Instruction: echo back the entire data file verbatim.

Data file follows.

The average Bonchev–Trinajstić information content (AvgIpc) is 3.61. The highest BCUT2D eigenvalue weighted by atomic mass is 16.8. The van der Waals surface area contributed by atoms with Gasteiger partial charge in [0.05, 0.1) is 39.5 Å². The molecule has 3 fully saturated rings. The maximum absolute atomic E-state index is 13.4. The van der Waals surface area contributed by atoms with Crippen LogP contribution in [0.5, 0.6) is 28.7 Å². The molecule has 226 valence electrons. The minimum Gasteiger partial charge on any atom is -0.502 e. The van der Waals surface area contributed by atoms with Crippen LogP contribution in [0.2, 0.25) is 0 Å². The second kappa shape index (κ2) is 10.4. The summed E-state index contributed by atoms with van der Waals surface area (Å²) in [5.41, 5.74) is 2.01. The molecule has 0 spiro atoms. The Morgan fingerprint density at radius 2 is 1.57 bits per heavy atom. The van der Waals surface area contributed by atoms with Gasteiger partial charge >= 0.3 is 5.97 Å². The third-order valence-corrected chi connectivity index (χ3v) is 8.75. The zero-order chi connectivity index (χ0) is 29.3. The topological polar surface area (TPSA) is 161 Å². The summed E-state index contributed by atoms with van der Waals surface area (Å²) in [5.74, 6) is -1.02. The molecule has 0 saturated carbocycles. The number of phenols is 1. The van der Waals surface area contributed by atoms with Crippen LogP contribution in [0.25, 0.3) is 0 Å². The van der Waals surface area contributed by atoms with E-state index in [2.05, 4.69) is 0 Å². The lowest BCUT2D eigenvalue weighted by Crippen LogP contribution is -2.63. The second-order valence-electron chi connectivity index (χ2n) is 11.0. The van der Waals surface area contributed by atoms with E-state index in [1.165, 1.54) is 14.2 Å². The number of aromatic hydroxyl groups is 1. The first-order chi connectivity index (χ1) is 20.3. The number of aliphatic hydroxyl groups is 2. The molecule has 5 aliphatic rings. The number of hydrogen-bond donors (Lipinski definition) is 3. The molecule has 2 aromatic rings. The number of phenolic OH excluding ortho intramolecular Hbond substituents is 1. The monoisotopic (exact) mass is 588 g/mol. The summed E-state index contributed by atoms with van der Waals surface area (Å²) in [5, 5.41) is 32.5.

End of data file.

The average Bonchev–Trinajstić information content (AvgIpc) is 3.61. The highest BCUT2D eigenvalue weighted by atomic mass is 16.8. The van der Waals surface area contributed by atoms with Gasteiger partial charge in [0.05, 0.1) is 39.5 Å². The molecule has 3 fully saturated rings. The maximum absolute atomic E-state index is 13.4. The van der Waals surface area contributed by atoms with Crippen LogP contribution in [0.5, 0.6) is 28.7 Å². The molecule has 226 valence electrons. The minimum Gasteiger partial charge on any atom is -0.502 e. The van der Waals surface area contributed by atoms with Crippen LogP contribution in [0.2, 0.25) is 0 Å². The second kappa shape index (κ2) is 10.4. The summed E-state index contributed by atoms with van der Waals surface area (Å²) in [5.41, 5.74) is 2.01. The molecule has 0 spiro atoms. The Morgan fingerprint density at radius 2 is 1.57 bits per heavy atom. The van der Waals surface area contributed by atoms with Gasteiger partial charge >= 0.3 is 5.97 Å². The third-order valence-corrected chi connectivity index (χ3v) is 8.75. The zero-order chi connectivity index (χ0) is 29.3. The topological polar surface area (TPSA) is 161 Å². The summed E-state index contributed by atoms with van der Waals surface area (Å²) in [5.74, 6) is -1.02. The molecule has 0 saturated carbocycles. The number of phenols is 1. The van der Waals surface area contributed by atoms with Crippen LogP contribution in [0.25, 0.3) is 0 Å². The van der Waals surface area contributed by atoms with E-state index in [2.05, 4.69) is 0 Å². The lowest BCUT2D eigenvalue weighted by Crippen LogP contribution is -2.63. The second-order valence-electron chi connectivity index (χ2n) is 11.0. The van der Waals surface area contributed by atoms with E-state index in [1.165, 1.54) is 14.2 Å². The number of aromatic hydroxyl groups is 1. The first-order chi connectivity index (χ1) is 20.3. The number of aliphatic hydroxyl groups is 2. The molecule has 5 aliphatic rings. The number of hydrogen-bond donors (Lipinski definition) is 3. The molecule has 2 aromatic rings. The number of phenolic OH excluding ortho intramolecular Hbond substituents is 1. The monoisotopic (exact) mass is 588 g/mol. The summed E-state index contributed by atoms with van der Waals surface area (Å²) in [5, 5.41) is 32.5.